In Re Davidson Metals, Inc., Debtor and Debtor-in-possession.the Shareholders of Davidson Metals, Inc., et al.,plaintiff-appellants, v. Ameritrust Company, Na Nka Society National Bank, Defendant-appellee, 65 F.3d 168 (6th Cir. 1995)

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US Court of Appeals for the Sixth Circuit - 65 F.3d 168 (6th Cir. 1995) Aug. 29, 1995

Before: KEITH, KENNEDY and SUHRHEINRICH, Circuit Judges.


The Shareholders of Davidson Metals, Inc. ("Davidson Metals") appeal from a September 15, 1993 order of the United States District Court for the Northern District of Ohio affirming the March 22, 1993 order of the United States Bankruptcy Court for the Northern District of Ohio awarding fees and expenses to Ameritrust Company, NA nka Society National Bank ("Society National"). For the reasons set forth below, we AFFIRM.

On August 23, 1991, Society National filed its first application for allowance and payment of fees and expenses (the "First Application") pursuant to Section 506(b) of Title 11 of the United States Code (the "Bankruptcy Code"). In conjunction therewith, Society National filed a motion to limit service of notice of hearing on the First Application (the "First Limitation Order"). The First Limitation Order stated Society National need only serve a notice of hearing on the First Application upon the debtor, its counsel, the United States trustee and those parties-in-interest in the case who had served on the debtor and filed with the clerk a request that all notices in the case be mailed to them.

On September 6, 1991, Society National filed its notice of hearing (the "First Notice") pursuant to the First Limitation Order. On September 19, 1991, the bankruptcy court held a hearing on the allowance of fees and expenses contained in the First Application. On November 18, 1991, the bankruptcy court declined to enter a final order pursuant to the September 19 hearing pending the resolution of a lien priority dispute.

On April 2, 1992, Society National filed its Second Application for Allowance and Payment of Section 506(b) Fees and Expenses (the "Second Application"). In connection therewith, Society National filed a Motion to (i) limit service of notice of hearing on the Second Application and (ii) shorten time for hearing thereon, which motion was granted by order of the bankruptcy court on April 6, 1992 (the "Second Limitation Order"). The Second Limitation Order contained terms identical to the First Limitation Order with respect to whom should receive notice. On April 8, 1992, Society National filed another notice of hearing (the "Second Notice") pursuant to the Second Limitation Order. On April 13, 1992, the bankruptcy court held a hearing on the allowance of the fees and expenses contained in the Second Application.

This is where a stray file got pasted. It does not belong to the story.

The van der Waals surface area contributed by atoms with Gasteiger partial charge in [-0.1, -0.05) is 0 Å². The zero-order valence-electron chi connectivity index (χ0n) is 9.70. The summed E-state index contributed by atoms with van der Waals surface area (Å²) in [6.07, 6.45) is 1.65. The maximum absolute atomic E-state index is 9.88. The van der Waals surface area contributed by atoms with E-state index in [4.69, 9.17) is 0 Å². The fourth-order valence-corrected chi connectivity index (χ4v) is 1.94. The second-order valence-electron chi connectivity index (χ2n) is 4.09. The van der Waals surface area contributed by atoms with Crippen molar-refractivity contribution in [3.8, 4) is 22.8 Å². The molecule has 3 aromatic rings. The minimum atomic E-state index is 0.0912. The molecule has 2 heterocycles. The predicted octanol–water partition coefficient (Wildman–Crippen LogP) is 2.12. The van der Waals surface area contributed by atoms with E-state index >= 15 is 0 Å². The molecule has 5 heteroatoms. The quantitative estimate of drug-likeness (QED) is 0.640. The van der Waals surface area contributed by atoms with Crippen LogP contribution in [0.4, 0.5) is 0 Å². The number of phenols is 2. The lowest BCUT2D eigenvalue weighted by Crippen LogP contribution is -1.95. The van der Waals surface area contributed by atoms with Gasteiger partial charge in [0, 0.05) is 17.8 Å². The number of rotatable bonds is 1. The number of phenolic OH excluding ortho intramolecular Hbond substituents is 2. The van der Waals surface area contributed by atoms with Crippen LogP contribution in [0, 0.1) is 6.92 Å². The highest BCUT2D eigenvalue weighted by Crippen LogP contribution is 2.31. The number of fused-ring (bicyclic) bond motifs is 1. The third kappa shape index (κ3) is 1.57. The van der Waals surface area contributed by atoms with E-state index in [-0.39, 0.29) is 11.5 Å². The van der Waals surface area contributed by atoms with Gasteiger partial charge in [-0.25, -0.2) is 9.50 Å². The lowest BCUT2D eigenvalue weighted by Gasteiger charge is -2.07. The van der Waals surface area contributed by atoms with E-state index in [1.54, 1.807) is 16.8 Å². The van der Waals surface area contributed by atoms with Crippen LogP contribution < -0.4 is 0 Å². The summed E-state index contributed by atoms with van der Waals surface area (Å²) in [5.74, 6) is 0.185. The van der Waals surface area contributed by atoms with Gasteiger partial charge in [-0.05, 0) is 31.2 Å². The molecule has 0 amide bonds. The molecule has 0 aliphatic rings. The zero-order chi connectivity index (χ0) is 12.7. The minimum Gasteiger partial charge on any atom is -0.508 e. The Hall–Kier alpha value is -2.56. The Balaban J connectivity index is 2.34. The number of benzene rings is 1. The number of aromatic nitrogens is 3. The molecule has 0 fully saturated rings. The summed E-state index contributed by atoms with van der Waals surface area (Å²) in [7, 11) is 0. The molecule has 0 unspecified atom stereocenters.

On April 21, 1992, the firm of McIntyre, Kahn & Kruse ("McIntyre") filed a notice of appearance and request for notices on behalf of the Appellants.

On March 22, 1993, the bankruptcy court entered its Decision. On March 31, 1993, Appellants filed a notice of appeal to the district court. On September 15, 1993, the district court issued its decision affirming the bankruptcy court in all respects. This timely appeal followed.

The bankruptcy court makes initial findings of fact and conclusions of law. The district court and this court are bound by the bankruptcy court's findings of fact unless they are clearly erroneous. In Re Batie, 995 F.2d 85, 88 (6th Cir. 1993). The district court reviews the bankruptcy court's conclusions of law de novo, and this court reviews the district court's conclusions of law de novo. Id.

B. Proper Notice Was Given to the Appropriate Parties